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The Benefits of Playing Pretend

a child plays pretend wearing a space helmet made of cardboard

Are some of your best childhood memories playing pretend? When I was a toddler we lived in a three-level home. Initially I only scampered about the main and second floors. That’s because our third, underground level was DARK and SCARY.

Creaky, steep, stairs led to the dusky, windowless, unfinished basement, which contained decrepit furniture, cement flooring and exposed pipes. It was utterly menacing territory to me. I was certain a sleeping dragon would wake and pierce my succulent flesh if I ventured to that dreaded place.

Then one rainy day when I was bored with my siblings and upstairs surroundings, my fictional friends Whoosiz and Waassiz appeared. And suddenly the basement became my favourite domain. I constantly skipped down to play lively games with my pretend pals.

Apparently I was adorable when I frolicked with my imaginary mates. However I wasn’t merely being cute. I was also learning resilience and visualization skills by inventing this soothing dream world with welcoming hosts.

As a jaded adult I still turn to fake friends in a crisis. They aren’t Whoosiz and Waasiz. However I envision warm, approving mentors nearby when I give presentations or handle other nerve-shattering situations.

Kourtney Disney-King is the owner of Kinder Hill Preschool in Regina, Sask. She’s also a huge advocate of imaginative play, which she considers an integral part of a young child’s education.

“Creative play is important for many reasons,” says Kourtney, “It makes children more social, enhances their problem solving and language skills and expands their personalities.” She says that children may feel braver making new friends if they pretend to be someone else during a game, for instance. They’ll also feel more confident tackling challenges in different ways and trying out new words if they are cloaked in make believe identities.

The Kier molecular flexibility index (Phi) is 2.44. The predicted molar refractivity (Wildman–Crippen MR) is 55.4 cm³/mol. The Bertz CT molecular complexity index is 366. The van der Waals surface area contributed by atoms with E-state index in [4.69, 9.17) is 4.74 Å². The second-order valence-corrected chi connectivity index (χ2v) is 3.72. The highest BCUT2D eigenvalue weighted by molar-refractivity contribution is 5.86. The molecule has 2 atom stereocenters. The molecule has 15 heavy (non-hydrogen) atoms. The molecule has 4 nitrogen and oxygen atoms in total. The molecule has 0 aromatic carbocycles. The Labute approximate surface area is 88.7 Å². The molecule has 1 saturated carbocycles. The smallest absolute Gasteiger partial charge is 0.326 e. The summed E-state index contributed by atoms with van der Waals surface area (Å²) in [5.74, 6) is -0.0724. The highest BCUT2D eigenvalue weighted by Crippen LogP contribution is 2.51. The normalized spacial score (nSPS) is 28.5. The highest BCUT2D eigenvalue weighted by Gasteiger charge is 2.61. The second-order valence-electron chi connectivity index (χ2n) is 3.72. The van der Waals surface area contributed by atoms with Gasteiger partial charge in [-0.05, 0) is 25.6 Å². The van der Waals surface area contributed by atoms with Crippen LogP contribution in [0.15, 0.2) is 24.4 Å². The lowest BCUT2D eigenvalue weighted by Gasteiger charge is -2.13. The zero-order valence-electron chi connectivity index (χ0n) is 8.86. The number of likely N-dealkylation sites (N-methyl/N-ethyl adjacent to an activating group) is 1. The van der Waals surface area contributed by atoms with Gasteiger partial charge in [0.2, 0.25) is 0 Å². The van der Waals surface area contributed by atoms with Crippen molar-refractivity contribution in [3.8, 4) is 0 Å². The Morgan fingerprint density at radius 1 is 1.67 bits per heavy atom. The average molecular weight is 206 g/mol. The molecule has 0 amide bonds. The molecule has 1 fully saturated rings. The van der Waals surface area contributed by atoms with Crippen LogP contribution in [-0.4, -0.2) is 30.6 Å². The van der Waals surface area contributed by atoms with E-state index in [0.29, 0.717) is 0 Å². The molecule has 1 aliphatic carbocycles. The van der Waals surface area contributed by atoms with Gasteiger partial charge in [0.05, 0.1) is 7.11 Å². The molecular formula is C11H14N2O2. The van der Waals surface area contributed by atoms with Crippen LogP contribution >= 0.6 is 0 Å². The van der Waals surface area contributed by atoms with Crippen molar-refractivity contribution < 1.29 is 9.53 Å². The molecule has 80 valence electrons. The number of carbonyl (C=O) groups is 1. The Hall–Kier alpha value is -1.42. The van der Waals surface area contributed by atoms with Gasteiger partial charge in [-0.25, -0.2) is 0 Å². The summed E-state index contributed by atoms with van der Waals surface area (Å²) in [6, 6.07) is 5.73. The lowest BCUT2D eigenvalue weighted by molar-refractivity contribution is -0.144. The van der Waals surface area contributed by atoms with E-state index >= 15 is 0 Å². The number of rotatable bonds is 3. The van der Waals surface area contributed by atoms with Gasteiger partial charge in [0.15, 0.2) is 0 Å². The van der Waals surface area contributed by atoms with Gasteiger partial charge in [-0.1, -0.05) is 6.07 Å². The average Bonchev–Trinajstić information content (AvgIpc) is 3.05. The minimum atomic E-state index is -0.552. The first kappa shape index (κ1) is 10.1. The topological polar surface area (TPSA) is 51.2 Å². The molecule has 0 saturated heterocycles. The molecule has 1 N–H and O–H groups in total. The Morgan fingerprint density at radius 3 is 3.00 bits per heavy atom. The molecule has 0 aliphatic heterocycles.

“Kids also use their bodies very expressively when they’re being imaginative, which improves their gross and fine motor skills,” says Kourtney.

Children also practise empathy and role playing when they use their imaginations as well says Hazel Black, a North Vancouver mom.

“My two-year-old daughter Mackenzie spends lots of time fussing over her dolls,” Hazel says. “I suppose she’s being me when she plays like that and modelling maternal behaviour.”

So “let’s pretend…” is not only fun, but crucial to a child’s development. And it’s easy and inexpensive to set the stage for fantasy acts.

Kourtney provides few toys at her school and supplies materials like glass beads, pine cones, cut-out shapes, variously textured fabric snippets and blocks.

“Kids find all kinds of uses for items that don’t have specific purposes,” explains Kourtney.

“They might wrap dolls in velvet for example or rehearse adult tasks.”

While it is quite simple to foster inventive play, creativity is easily kiboshed with the click of a remote control.

“Over the past five years I’ve seen fewer kids who can play independently because they probably get too much screen time,” says Kourtney, “They don’t know what to do with blocks, artwork or any ‘open ended’ activities.”

Hazel agrees. “Mackenzie and her brother and sister become instant slugs as soon as the TV or computer are on.”

If you really want to spark your child’s imagination, take your son or daughter to a place where there are no toys or crayons at all. Both Kourtney and Hazel agree the great outdoors is the best backdrop for fanciful play since children feel unrestricted outside.

My kids get bored of toys but they can search trees for trolls and fairies for hours,” says Hazel.

Kids also learn collaboration and brainstorming skills when they play outside. (Don’t ruin their fun and tell them that though.)

Originally published in 2015.

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